“Who do journalists work for?”
There’s the literal answer (and one we’ve been offered a handful of times): their bosses. Or, whatever news company they’re hired by. (Thanks.)
Then, there are the answers that have divided journalists from many of the people whom we’ve stopped on the street. While journalists have maintained that they work in the interest of the public, the public appears to not be so sure.
It’s true that journalism’s business model has been shifting to rely increasingly on subscribers, rather than advertisers, for funding. (Think, paywalls and article limits.) But a quick glance at the ad-adorned webpages of many major news outlets might tell a different story to their readership.
Quote: Ooh, ooh. Huh. Yeah, I hate to sound jaded, but journalists don’t get paid by the public. They get paid by advertisers, so, I don’t know if they work for the public at all. (Jay, writer from Austin, TX).
Again, many news outlets are funded in part by their subscribers. But, realizing in subsequent interviews that Jay was far from alone in his thinking, we decided we would start asking the publications we visit about this idea.
“Why should the public trust that your publication’s coverage isn’t influenced by your funders?” Rachel started off by asking Mike Kanin, the publisher of the Texas Observer in Austin. In response, Kanin launched into an explanation of what a publisher does, and how his job is vastly different from that of Texas Observer’s news editor. We were surprised to find that we didn’t already know.
Basically, the publisher handles everything to do with fundraising: planning events, reaching out to potential donors, and the like. The editor handles, well, editorial. (All published content.)
A responsible organization, I would argue, has a significant wall between what a publisher does and what an editor does. And that’s there to make sure that uh any financial whatever that we may be attached to have no impact on editorial.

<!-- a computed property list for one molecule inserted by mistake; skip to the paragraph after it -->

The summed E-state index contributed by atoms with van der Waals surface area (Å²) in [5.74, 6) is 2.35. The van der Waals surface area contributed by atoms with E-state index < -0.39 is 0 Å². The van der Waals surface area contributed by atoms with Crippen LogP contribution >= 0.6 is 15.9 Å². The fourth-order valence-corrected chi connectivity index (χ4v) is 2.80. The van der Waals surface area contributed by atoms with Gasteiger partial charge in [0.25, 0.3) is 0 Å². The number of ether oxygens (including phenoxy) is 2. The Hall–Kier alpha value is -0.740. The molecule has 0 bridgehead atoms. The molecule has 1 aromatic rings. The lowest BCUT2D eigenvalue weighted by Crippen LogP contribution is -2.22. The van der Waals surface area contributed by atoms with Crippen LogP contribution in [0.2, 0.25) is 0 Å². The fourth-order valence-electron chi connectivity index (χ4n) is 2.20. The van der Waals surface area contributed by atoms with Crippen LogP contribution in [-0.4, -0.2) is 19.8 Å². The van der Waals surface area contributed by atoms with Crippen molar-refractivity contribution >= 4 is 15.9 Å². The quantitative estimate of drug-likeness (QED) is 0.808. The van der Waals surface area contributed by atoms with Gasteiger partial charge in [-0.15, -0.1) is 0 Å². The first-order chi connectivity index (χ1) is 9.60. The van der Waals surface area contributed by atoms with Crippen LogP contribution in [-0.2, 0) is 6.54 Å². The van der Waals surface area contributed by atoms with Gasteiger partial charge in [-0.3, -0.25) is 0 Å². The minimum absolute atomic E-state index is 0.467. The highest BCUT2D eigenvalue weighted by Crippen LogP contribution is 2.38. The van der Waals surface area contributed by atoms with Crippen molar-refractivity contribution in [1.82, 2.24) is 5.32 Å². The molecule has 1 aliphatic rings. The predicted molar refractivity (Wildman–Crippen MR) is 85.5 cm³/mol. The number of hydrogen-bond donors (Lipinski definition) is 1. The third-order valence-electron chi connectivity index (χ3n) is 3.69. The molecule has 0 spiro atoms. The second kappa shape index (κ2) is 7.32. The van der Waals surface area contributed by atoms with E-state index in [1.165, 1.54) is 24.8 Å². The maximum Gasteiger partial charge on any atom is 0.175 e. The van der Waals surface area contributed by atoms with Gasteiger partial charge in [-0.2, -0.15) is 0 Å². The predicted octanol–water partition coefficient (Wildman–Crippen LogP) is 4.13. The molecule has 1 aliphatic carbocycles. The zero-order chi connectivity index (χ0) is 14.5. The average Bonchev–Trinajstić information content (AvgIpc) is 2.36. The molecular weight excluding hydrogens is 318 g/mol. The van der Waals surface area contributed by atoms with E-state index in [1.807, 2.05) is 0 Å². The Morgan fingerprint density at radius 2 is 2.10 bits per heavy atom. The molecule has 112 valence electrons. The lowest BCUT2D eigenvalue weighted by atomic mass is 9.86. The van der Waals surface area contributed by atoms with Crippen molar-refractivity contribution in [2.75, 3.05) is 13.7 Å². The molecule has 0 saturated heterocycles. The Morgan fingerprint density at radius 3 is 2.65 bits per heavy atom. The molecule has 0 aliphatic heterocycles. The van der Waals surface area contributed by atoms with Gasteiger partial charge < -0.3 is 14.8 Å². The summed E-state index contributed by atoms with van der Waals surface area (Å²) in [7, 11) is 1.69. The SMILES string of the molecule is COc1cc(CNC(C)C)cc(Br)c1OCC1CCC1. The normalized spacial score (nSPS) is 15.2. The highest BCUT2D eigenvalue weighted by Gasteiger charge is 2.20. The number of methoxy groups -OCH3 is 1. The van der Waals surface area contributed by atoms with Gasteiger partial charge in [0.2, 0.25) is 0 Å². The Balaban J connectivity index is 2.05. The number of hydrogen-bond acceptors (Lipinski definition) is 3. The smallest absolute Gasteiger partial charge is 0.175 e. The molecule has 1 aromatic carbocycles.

What really drove Kanin’s point home, however, was his explanation of what would happen if he tried to influence editorial decisions:
If I went to [editor’s] office and tried to tell him what to write, he’d punch me in the face. And that would be appropriate.
While we weren’t able to interview The Observer’s editor, we did sit down with Emily Ramshaw, the Editor-in-Chief of the Texas Tribune. The tribune is also based in Austin, and, like The Observer, is a non-profit.
When we asked Ramshaw the same question, her response echoed Kanin’s. She, too, explained that editorial and business decisions remain completely separate from one another.
The idea of a separation existing between the two is great, but how do they go about creating this separation? And how is the public (or us) supposed to believe that it exists in practice to the same extent it does in theory?
Ramshaw offers one reassurance: the Tribune will take money from anyone, regardless of their political leaning.
We seek underwriting and sponsorships and donation grants from basically everybody under the sun.
But the most important step that they take, she affirms, is to “disclose, disclose, disclose.”
We have probably the most robust disclosure process in the nation. I would hold us up to any other news organization for-profit or non-profit. At the bottom of every single story we write, we list every single person mentioned in the story.
Sure enough, the second article I clicked on the Tribune’s home page had this disclosure tacked onto the end:
This “complete list” isn’t kidding around. Listed donors range from the “less than 10” category — including one who registered under the name of “baconator” — to over $2 million from the Knight foundation.
We’re not sure how unique the Texas Tribune is in publishing a list this robust. We easily found a similar catalogue for NPR, for example, but weren’t able to find one for the NYTimes or the Washington Post. The difference between the non-profit and for-profit model is surely one explanation for this difference, but we haven’t yet asked a for-profit publication directly.
You know it’s a struggle that we have and if we’re losing the argument it means that we’re not you know doing a good job of telling people about how this relationship works.
While disclosing donors may highlight any blatant bias contained within the article, what it doesn’t do is reassure readers that they’re getting all the relevant information. In other words, you can’t know what you don’t know.
So, what else can news organizations do? Or, is the public right to be skeptical?